The Trio choose quick tempos and clipped phrases in the opening movement, eschewing extended ritards and the voice leading one hears in recordings of Arensky by Russian musicians. Itís Tchaikovsky influenced a bit by Schumann. A surprisingly movement ending accelerandowas played swiftly and vigorously. In the lyrical second movement pianist Marilyn Thompson played the opening expressive theme and throughout the music from 1905 is achingly rich, but even here in opulent thematic voices traded between violinist Victor Romasevich and cellist Jill Rachuy Brindel one hoped for a little more loosening of tempo. Mr. Romasevich held one high note at the end of an ascending phrase with just the right character of suspense and bright tone.

A Scherzo comprises a wonderful trio in a waltz form, and the concluding ďTema con VariazioniĒ with a big cello part portraying music that is less exalted than the preceding movements. Itís episodic until the return of the first-movementís dark theme, and the Navarro played it with conviction. Brahmsí last movements are always imposing; Arenskyís are less so.

Before intermission the Navarro played trios by Haydn (B Flat Major, Hob XV:20) and the venerable Dvorak E Minor (ďDumkyĒ). Haydn wrote more than 40 piano trios, and in most the cello supports the violinís stating principal themes. It was this way in the first two movements with Mr. Romasevichís light vibrato and a simple and long introductory line from Ms. Thompson in the Andante Cantabile. At times this Trio sounded like an accompanied piano solo, brisk and and pungent.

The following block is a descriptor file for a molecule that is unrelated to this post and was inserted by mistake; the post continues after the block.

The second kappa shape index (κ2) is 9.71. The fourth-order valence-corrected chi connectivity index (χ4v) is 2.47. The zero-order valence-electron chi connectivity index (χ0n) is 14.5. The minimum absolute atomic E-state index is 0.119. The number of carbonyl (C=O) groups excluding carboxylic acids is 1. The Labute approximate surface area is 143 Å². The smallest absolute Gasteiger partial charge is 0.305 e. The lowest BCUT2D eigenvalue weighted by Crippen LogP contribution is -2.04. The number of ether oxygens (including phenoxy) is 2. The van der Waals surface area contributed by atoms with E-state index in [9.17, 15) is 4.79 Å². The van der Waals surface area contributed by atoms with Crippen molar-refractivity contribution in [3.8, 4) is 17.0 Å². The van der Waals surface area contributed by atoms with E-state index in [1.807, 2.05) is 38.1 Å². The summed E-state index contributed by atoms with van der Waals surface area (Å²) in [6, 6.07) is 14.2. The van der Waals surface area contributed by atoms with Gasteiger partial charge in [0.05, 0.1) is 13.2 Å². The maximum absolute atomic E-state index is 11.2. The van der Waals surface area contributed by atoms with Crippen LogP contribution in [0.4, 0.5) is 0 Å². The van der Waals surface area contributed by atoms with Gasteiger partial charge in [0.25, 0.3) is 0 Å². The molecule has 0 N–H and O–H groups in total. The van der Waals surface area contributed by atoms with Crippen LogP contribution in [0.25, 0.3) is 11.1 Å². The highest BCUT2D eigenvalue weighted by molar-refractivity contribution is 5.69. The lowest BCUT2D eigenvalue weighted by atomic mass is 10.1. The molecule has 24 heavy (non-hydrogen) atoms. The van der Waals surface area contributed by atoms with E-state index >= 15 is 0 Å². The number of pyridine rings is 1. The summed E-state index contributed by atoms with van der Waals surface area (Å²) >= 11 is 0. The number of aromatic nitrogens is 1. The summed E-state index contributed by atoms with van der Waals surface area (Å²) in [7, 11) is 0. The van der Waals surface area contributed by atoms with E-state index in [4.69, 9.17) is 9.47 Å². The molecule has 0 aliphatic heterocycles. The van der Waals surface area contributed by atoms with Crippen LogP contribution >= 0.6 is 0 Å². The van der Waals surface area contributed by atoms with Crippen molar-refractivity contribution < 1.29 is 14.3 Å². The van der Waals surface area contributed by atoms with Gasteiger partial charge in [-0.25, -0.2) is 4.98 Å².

Dvorakís famous Dumky has often been played by the Navarro, but with violinist Roy Malan. Itís a masterful work of vitality and infectious Czech rhythmic power in six alternating dumka of festive gaiety and yearning, though alike in character. The Navarro performed the demanding rhythm patterns with seasoned artistry. A highlight was the lovely recitative in the Poco Adagio sounding with Ms. Brindelís plaintive cello melody, and the Cantilena in the piano part. In the fourth dumka again the cello carried a melancholy theme over the bass lines of piano and violin, and this created a sense of warm calm.

The final dumka (Lento) had the Navarro playing up the disparity of a grave pathetic theme with a wild quick section, and Ms. Brindel as earlier had prominence with her assured cello technique.

The repertoire selection and performance gave me no reason to change a decade-long view that the Navarro is the best resident piano trio in Northern California.